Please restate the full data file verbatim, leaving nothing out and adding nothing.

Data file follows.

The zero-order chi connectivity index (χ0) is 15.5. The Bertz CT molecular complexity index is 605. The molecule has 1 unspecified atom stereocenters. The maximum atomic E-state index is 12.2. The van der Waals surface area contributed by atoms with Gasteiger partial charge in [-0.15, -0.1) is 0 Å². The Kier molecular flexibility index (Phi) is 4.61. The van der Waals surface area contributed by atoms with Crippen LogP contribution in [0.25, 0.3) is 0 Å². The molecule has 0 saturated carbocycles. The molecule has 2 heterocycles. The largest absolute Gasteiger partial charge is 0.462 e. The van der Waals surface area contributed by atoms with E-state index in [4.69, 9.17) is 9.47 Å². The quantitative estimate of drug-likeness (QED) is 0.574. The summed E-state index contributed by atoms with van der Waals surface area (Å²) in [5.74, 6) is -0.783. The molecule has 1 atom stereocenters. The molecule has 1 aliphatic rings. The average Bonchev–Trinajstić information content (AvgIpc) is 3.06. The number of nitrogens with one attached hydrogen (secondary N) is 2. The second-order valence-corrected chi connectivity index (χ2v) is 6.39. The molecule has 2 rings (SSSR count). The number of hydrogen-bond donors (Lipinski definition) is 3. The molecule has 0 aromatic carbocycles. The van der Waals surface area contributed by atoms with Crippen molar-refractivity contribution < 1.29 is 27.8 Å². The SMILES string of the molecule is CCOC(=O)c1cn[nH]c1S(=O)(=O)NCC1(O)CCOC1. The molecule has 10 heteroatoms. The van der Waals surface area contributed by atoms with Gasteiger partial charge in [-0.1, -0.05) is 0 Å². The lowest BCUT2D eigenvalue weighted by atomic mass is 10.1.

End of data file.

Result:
The zero-order chi connectivity index (χ0) is 15.5. The Bertz CT molecular complexity index is 605. The molecule has 1 unspecified atom stereocenters. The maximum atomic E-state index is 12.2. The van der Waals surface area contributed by atoms with Gasteiger partial charge in [-0.15, -0.1) is 0 Å². The Kier molecular flexibility index (Phi) is 4.61. The van der Waals surface area contributed by atoms with Crippen LogP contribution in [0.25, 0.3) is 0 Å². The molecule has 0 saturated carbocycles. The molecule has 2 heterocycles. The largest absolute Gasteiger partial charge is 0.462 e. The van der Waals surface area contributed by atoms with E-state index in [4.69, 9.17) is 9.47 Å². The quantitative estimate of drug-likeness (QED) is 0.574. The summed E-state index contributed by atoms with van der Waals surface area (Å²) in [5.74, 6) is -0.783. The molecule has 1 atom stereocenters. The molecule has 1 aliphatic rings. The average Bonchev–Trinajstić information content (AvgIpc) is 3.06. The number of nitrogens with one attached hydrogen (secondary N) is 2. The second-order valence-corrected chi connectivity index (χ2v) is 6.39. The molecule has 2 rings (SSSR count). The number of hydrogen-bond donors (Lipinski definition) is 3. The molecule has 0 aromatic carbocycles. The van der Waals surface area contributed by atoms with Crippen molar-refractivity contribution < 1.29 is 27.8 Å². The SMILES string of the molecule is CCOC(=O)c1cn[nH]c1S(=O)(=O)NCC1(O)CCOC1. The molecule has 10 heteroatoms. The van der Waals surface area contributed by atoms with Gasteiger partial charge in [-0.1, -0.05) is 0 Å². The lowest BCUT2D eigenvalue weighted by atomic mass is 10.1.